Loren on the Art of MATLAB

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Write Once, Deploy Anywhere

Guest blogger Peter Webb returns with another in an occasional series of postings about application deployment.


Deployment Targets

I've written a MATLAB application that reports on the presence of contaminants in surface water, using a publically available database of water quality observations maintained by the United States Geological Survey and the Environmental Protection Agency. Many groups of people might be interested in this kind of information. MATLAB made it easy to write the application, and some tools we've added recently make sharing the application easy as well.

I can share the application with other MATLAB users as a MATLAB App. With MATLAB Compiler I can create a standalone program that will run on a Windows, Linux or Mac desktop. And Builder JA lets me turn my application into a Java class for use by other developers.

To follow the rest of this article, please download the example code from MATLAB Central.

Deploying to MATLAB

You could share your code with other MATLAB users by emailing them your function and data files. But then you'd have to explain how to install, update and uninstall your application -- and the process would be very vulnerable to human error. Or you could create a MATLAB App. Introduced in R2012b, MATLAB Apps are self-contained programs that automate a technical computing task, typically via a graphical user interface. MATLAB displays the installed apps in the App Gallery, which you access from the Apps tab in the MATLAB toolstrip. Packaging your code as a MATLAB App creates an automated installer (a .mlappinstall file) that integrates your application into the App Gallery. The MATLAB App installer includes only your code; if the App uses any toolboxes, the recepient of the App must have licened copies of these toolboxes in order to use the App. Click on the Package App button on the Apps tab to begin packaging your program as an app.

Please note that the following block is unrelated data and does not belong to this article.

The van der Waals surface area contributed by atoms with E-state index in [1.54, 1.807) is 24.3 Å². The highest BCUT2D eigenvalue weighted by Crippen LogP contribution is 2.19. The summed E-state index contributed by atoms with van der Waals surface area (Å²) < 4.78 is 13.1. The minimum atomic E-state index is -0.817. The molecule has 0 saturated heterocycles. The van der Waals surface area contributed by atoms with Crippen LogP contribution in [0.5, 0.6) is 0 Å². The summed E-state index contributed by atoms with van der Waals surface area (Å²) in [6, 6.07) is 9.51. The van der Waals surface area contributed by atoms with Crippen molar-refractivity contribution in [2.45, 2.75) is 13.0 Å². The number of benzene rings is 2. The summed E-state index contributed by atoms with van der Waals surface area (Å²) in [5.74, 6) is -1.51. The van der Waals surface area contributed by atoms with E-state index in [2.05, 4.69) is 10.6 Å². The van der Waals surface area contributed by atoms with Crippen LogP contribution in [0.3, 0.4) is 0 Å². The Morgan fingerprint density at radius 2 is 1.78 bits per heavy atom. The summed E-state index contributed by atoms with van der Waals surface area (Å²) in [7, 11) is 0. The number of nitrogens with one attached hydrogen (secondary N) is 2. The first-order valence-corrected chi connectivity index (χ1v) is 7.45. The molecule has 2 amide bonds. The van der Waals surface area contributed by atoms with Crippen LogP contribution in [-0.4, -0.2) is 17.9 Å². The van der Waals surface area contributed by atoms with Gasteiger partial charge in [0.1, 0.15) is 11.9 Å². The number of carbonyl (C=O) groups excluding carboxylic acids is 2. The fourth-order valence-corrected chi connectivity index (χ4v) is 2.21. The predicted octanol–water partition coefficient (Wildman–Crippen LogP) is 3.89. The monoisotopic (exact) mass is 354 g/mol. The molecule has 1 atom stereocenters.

The packaging interface consists of three columns, each representing a step in the packaging process:

  1. Pick main file
  2. Describe your app
  3. Package into installation file

All Apps must have a main file -- this is the MATLAB file that starts the graphical user interface or performs the task. Click on the Add main file link:

From the downloaded example code, select swq.m. The Files included through analysis section fills in with the required function files. Since the automated analysis cannot discover data files, you must add them manually. Select the Add files/folders in the Shared resources and helper files section and add Contaminants.xml, ContaminantLimits.xml and swqLogo.png.

All Apps must also have a name. Type SurfaceWaterQuality into the App Name field at the top of the Describe your app area. You can add your contact info and a description too, if you like, but that's optional. If you want to add an icon and a screenshot, I've provided appropriate images: sqwIcon.png for the icon and swqApp.png for the screenshot. Click on the screenshot and icon to browse for these images.

Once you're satisfied with the description, press the Package button to create the installer: SurfaceWaterQuality.mlappinstaller. On any machine with MATLAB installed, double-clicking SurfaceWaterQuality.mlappinstaller will install the SurfaceWaterQuality app into the MATLAB App Gallery. Click once on the app to start it:

With these inputs, the app produces a report of contaminants recorded within five miles of the MathWorks buildings in Natick, Massachusetts.